Stock buybacks get a bad rap, but for some businesses they can be a shareholder’s best friend.
Low interest rates have left companies scratching their heads over where to invest their money.
Lately, most of them have been returning cash to shareholders by buying back their own stock in the open market.
S&P 500 companies have spent 95% of their earnings this year on buybacks.
Some say buybacks do little more than inflate earnings. The financial media largely vilifies buybacks, criticizing companies for buying back shares instead of reinvesting in their own businesses.
But for some companies, buybacks simply make sense.
The five companies below have been some of the most aggressive when it comes to buying back shares. These companies don’t have plants or equipment that have to be updated to ensure they run more efficiently. These are asset-light businesses, with high margins. They make a ton of cash and can afford to dish some of it out to shareholders.
All five of the companies listed below have soundly beaten the market over the last five years. All of them are up more than 180% over that time period.
Buyback Stock No. 1: AutoZone (NYSE: AZO)
AutoZone has been one of the market’s biggest cannibals of its own shares. The auto parts retailer has decreased shares outstanding by more than 33% over the last five years. Its auto parts and accessories retail business includes some 5,000 stores across most of the U.S., and a presence in Brazil and Mexico.
AutoZone has some of the best margins around. Its return on invested capital of 45% and return on assets of 15% are tops in the industry and rival market leaders. Revenues continue to grow at an impressive rate, and are being driven by the fact that the average age of cars on the road is now above 11 years old. That has led to an increase in demand for auto parts — and is a trend that should continue.
Buyback Stock No. 2: Lowe’s (NYSE: LOW)
This home improvement retailer has been just as aggressive as AutoZone, reducing shares outstanding by an identical 33%. Over the last three years, Lowe’s has been the biggest buyback boss of our five stocks listed. Shares outstanding have been reduced by 22% over the last 36 months.
Prior to the financial crisis, Lowe’s was spending lots of money on expansion. But when the real estate bubble burst, it poured its money into rewarding shareholders. It’s worth noting that Lowe’s pays a 1.4% dividend yield, too.
Lowe’s should continue benefiting from the steady rebound in the housing market. It will also benefit from increasing its online presence, which decreases its need to open stores – and thus reserves more cash for buybacks.
Buyback Stock No. 3: Time Warner Cable (NYSE: TWC)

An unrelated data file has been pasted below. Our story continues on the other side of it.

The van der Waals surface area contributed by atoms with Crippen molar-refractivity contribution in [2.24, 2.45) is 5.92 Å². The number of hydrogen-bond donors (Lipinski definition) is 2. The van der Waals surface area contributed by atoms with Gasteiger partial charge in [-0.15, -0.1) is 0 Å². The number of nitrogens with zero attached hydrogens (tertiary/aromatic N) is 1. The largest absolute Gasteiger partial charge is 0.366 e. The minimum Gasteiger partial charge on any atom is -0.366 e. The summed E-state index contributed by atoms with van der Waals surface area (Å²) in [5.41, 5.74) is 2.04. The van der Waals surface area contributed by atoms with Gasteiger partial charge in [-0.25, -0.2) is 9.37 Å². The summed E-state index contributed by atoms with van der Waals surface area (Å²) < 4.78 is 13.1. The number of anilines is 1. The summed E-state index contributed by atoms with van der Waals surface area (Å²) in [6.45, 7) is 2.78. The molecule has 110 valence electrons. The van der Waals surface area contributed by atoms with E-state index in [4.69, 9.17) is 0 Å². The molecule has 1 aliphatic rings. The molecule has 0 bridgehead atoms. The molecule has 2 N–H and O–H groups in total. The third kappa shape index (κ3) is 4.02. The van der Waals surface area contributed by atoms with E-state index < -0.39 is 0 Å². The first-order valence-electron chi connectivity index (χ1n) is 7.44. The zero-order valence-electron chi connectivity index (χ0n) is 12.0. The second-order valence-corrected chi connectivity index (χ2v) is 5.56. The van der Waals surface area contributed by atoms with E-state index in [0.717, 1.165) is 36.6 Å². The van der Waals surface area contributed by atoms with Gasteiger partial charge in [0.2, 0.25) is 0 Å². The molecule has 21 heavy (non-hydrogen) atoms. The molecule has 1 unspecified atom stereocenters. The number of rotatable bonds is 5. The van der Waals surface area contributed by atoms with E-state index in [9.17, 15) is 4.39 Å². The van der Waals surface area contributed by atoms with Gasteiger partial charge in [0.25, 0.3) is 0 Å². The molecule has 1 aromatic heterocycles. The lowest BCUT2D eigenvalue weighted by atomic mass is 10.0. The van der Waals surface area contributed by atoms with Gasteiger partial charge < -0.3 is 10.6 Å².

Time Warner Cable is the second-largest U.S. cable operator in the U.S. It has a large infrastructure, but most of it is already in place. The company is also in the midst of a pending merger with Comcast (NASDAQ: CMCSA), which should further add to its strong cash flow-generating capabilities.
Time Warner has reduced shares outstanding by 20% over the last five years. It also pays the highest dividend yield of the five stocks on our list, at 2.1%.
Buyback Stock No. 4: AutoNation (NYSE: AN)
AutoNation, the largest auto retailer in the U.S., has reduced shares by 33% over the last five years. Like Lowe’s success in the housing recovery, AutoNation has been benefiting from the auto market recovery.
Again, one argument against buybacks is that they artificially boost earnings and possibly hide weaknesses. But one thing that remains hard to inflate is revenues. And AutoNation’s revenues have grown by more than 60% in the last five years.
Though it’s sticking to its aggressive share buyback plan, AutoNation continues to open new stores and buy up dealerships across the nation. What’s more is that AutoNation trades at a price-to-earnings (P/E) ratio of 17, a discount to the S&P 500’s P/E ratio of 20.
Buyback Stock No. 5: The Home Depot (NYSE: HD)
It seems the home improvement space is a great place for high margin businesses that can return cash to shareholders via dividends and buybacks. Along with Lowe’s, Home Depot has been buying up shares – by 22% over the last five years, to be exact. Though it hasn’t been as aggressive in its buybacks as Lowe’s, Home Depot’s dividend yield is superior at 1.9%.
In any case, Home Depot has been growing its top line nicely thanks to its stronghold in the “pro” market. These shoppers are professionals that tend to spend more money and shop more often. Both Lowe’s and Home Depot will be beneficiaries of not just the home-building uptick, but also the remodeling market — where consumers have more money to shop thanks to rising employment.
The five stocks above have coupled their strong top line performance with a robust buyback plan that helps boost earnings. That means a higher stock price for shareholders. Some investors remain squeamish about companies that invest capital into its own shares rather than spending on capital expenditures.
But I’ll leave you with this thought: If you don’t like what the company is doing, you can always sell your shares back to the company as part of the buyback program. Many companies are overlooked by investors because they don’t pay dividends, but share buybacks can be just as great. The five companies above have perfected the art of growing revenues and margins while using excess cash to reward shareholders.
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